## ::Axial tilt

### ::concepts

First::journal    Title::earth    Earth's::author    Style::years    Volume::orbit    Bibcode::issue

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• Top: Earth's axial tilt (obliquity) is currently about 23.4°. To understand axial tilt, the right-hand rule can be employed. When the fingers of the right hand are curled around in the direction of the planet's rotation, the thumb points in the direction of the north pole.
• Bottom: The axial tilt of Earth, Uranus and Venus. It is the angle between the perpendicular to the plane of the ecliptic (vertical black line) and the planet's rotational north pole (red line).

In astronomy, axial tilt, also known as obliquity, is the angle between an object's rotational axis and its orbital axis, or, equivalently, the angle between its equatorial plane and orbital plane.<ref> {{#invoke:citation/CS1|citation |CitationClass=book }}</ref> It differs from orbital inclination.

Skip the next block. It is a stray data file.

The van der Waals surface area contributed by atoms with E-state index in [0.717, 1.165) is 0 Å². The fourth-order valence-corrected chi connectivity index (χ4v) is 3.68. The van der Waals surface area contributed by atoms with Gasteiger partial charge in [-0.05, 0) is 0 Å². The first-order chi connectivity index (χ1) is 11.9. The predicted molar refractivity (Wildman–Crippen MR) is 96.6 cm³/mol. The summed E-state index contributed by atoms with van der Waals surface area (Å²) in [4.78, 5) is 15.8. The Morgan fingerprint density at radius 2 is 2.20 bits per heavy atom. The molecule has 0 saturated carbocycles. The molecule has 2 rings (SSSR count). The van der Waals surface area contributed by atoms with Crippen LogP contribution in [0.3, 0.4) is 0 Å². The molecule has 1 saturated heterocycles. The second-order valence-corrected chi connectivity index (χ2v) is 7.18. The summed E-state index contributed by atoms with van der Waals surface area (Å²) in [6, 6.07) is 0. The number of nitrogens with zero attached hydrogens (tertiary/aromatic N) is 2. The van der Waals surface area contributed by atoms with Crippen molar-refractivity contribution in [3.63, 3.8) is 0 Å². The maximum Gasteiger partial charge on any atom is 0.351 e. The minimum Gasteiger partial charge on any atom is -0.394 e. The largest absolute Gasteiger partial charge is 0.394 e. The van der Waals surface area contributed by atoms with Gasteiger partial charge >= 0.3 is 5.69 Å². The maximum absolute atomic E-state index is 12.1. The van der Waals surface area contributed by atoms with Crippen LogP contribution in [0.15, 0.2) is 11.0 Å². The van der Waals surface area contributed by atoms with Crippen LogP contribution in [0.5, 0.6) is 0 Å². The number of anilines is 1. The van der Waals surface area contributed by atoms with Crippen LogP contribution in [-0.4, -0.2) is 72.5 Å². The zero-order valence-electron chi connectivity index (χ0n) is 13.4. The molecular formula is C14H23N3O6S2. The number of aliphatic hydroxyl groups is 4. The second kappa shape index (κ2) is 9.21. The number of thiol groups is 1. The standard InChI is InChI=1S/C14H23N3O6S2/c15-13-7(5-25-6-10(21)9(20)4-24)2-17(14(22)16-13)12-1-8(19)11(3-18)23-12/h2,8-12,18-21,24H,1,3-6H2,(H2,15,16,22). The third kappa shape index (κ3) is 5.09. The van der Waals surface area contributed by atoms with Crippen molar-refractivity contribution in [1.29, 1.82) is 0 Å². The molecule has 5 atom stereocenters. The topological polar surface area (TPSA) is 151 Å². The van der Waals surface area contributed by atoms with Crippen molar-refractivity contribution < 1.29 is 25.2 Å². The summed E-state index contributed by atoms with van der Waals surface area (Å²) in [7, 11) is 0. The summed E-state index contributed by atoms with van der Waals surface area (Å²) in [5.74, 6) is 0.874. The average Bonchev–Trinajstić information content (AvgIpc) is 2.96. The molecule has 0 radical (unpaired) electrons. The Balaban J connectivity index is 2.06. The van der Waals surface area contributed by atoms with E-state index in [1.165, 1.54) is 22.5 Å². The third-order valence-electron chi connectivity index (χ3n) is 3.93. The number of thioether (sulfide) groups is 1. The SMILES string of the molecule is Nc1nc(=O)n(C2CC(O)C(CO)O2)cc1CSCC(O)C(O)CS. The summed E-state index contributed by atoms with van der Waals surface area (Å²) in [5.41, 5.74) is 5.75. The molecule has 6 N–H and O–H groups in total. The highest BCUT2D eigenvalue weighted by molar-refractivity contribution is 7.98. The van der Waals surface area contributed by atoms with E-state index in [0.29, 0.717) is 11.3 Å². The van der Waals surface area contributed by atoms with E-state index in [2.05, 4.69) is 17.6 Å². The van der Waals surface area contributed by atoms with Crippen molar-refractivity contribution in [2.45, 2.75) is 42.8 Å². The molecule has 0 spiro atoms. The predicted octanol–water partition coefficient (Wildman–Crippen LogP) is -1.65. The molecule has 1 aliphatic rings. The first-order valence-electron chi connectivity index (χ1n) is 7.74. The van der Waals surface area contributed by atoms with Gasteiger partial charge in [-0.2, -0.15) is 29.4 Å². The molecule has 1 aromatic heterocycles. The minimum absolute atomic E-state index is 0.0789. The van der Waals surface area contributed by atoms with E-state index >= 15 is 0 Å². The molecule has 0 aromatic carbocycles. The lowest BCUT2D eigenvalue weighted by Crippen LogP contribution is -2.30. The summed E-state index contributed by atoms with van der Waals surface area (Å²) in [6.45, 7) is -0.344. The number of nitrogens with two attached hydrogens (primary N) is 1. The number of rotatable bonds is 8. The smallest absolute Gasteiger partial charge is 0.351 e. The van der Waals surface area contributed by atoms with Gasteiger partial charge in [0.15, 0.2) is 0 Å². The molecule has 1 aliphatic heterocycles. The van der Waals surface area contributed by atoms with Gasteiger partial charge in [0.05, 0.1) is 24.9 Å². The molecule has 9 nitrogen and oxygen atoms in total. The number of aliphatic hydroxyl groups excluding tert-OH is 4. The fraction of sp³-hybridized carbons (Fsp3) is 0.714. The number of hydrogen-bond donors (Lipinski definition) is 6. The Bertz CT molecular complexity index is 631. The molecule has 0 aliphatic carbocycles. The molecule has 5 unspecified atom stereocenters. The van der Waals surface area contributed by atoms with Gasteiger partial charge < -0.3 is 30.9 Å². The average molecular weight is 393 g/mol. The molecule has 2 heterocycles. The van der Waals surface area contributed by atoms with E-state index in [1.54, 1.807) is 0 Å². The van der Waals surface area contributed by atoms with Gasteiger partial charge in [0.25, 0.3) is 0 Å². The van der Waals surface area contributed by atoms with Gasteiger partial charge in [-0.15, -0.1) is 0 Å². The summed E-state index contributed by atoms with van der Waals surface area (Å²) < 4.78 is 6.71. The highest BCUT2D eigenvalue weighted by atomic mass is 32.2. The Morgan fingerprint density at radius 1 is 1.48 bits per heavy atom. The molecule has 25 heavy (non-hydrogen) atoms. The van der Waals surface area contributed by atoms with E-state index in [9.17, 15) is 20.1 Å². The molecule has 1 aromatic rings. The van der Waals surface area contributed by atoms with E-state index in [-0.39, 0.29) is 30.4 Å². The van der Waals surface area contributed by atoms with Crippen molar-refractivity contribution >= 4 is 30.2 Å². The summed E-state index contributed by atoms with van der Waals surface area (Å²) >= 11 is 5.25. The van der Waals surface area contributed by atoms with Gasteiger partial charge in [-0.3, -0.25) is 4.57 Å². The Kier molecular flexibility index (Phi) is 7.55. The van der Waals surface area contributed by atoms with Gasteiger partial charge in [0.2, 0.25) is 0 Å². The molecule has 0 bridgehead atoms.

At an obliquity of zero, these lines point in the same direction i.e. the rotational axis is perpendicular to the orbital plane. Axial tilt differs from inclination. Because the planet Venus has an axial tilt of 177° its rotation can be considered retrograde, opposite that of most of the other planets.<ref name="CorreiaVenusI">{{#invoke:Citation/CS1|citation |CitationClass=journal }}</ref><ref>{{#invoke:Citation/CS1|citation |CitationClass=journal }}</ref> The north pole of Venus is "upside down" relative to its orbit. The planet Uranus has a tilt of 97°, hence it rotates "on its side", its north pole being almost in the plane of its orbit.<ref name="NASA" />

Over the course of an orbit, the obliquity does not change, and the orientation of the axis remains the same relative to the background stars. This causes one pole to be directed toward the Sun on one side of the orbit, and the other pole on the other side — the cause of the seasons on the Earth. Earth's obliquity oscillates between 22.1 and 24.5 degrees on a 41,000-year cycle. It is currently 23.44 degrees and decreasing.

Axial tilt sections